It is not the brain that determines whether a person is a lefty or a righty, but the spinal cord, a study has claimed.
Until now, it had been assumed that differences in gene activity of the right and left hemisphere might be responsible for a person's handedness — people's tendency to naturally favour the use of one hand over the other.
But the recent study demonstrated that gene activity in the spinal cord is asymmetrical already in the womb and could be linked to the handedness of a person.
"Our findings suggest that molecular mechanisms for epigenetic regulation within the spinal cord constitute the starting point for handedness, implying a fundamental shift in our understanding of the ontogenesis of hemispheric asymmetries in humans," said Sebastian Ocklenburg from Ruhr University Bochum in Germany.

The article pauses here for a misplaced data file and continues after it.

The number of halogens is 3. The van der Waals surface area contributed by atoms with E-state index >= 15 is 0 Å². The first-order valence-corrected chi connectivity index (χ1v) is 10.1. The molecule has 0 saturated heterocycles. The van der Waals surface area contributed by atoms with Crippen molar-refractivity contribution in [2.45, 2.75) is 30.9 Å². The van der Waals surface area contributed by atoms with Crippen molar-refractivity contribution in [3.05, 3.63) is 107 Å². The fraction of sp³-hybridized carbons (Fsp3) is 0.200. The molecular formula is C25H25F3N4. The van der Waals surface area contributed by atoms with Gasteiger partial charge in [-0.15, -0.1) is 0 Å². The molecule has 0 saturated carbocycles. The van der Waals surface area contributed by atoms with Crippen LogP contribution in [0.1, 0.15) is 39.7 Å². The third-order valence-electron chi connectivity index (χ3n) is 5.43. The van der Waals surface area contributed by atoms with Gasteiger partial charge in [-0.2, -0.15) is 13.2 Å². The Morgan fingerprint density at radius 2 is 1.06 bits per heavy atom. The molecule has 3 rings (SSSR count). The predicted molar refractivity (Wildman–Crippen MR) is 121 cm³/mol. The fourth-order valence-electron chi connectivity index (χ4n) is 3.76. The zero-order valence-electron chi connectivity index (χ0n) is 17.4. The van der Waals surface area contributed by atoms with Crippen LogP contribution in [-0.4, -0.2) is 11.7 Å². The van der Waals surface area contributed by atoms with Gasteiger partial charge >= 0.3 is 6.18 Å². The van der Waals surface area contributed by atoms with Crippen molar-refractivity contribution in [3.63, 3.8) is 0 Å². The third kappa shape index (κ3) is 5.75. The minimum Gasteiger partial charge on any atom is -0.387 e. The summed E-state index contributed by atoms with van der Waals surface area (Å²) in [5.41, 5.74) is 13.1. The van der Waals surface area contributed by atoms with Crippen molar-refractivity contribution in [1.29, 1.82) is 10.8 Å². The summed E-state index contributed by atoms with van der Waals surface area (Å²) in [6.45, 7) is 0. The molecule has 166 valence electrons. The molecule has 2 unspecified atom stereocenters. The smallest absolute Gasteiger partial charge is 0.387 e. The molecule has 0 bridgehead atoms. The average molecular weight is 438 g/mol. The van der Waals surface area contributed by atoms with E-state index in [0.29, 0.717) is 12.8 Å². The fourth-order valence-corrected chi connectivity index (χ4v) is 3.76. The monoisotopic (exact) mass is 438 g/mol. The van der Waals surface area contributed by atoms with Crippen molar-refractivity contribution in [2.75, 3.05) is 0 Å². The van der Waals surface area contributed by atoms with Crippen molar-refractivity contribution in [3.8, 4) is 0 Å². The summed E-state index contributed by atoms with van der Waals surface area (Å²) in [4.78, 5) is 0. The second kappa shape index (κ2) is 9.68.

According to ultrasound scans carried out in the 1980s, a preference for moving the left or right hand develops in the womb from the eighth week of pregnancy. From the 13th week of pregnancy, unborn children prefer to suck either their right or their left thumb.
Arm and hand movements are initiated via the motor cortex in the brain. It sends a corresponding signal to the spinal cord, which in turn translates the command into a motion.
However, the motor cortex is not connected to the spinal cord from the beginning. In fact, even before the earliest indications of hand preference appear, the spinal cord has not yet formed a connection with the brain, stated researchers in the paper appearing in the journal eLife.
In addition, environmental factors were found to be controlling whether spinal cord activity was greater on the left or right side.
For the study, the team analysed the gene expression in the spinal cord during the eighth to 12th week of pregnancy and detected marked right-left differences in the eighth week — in precisely those spinal cord segments that control the movements of arms and legs.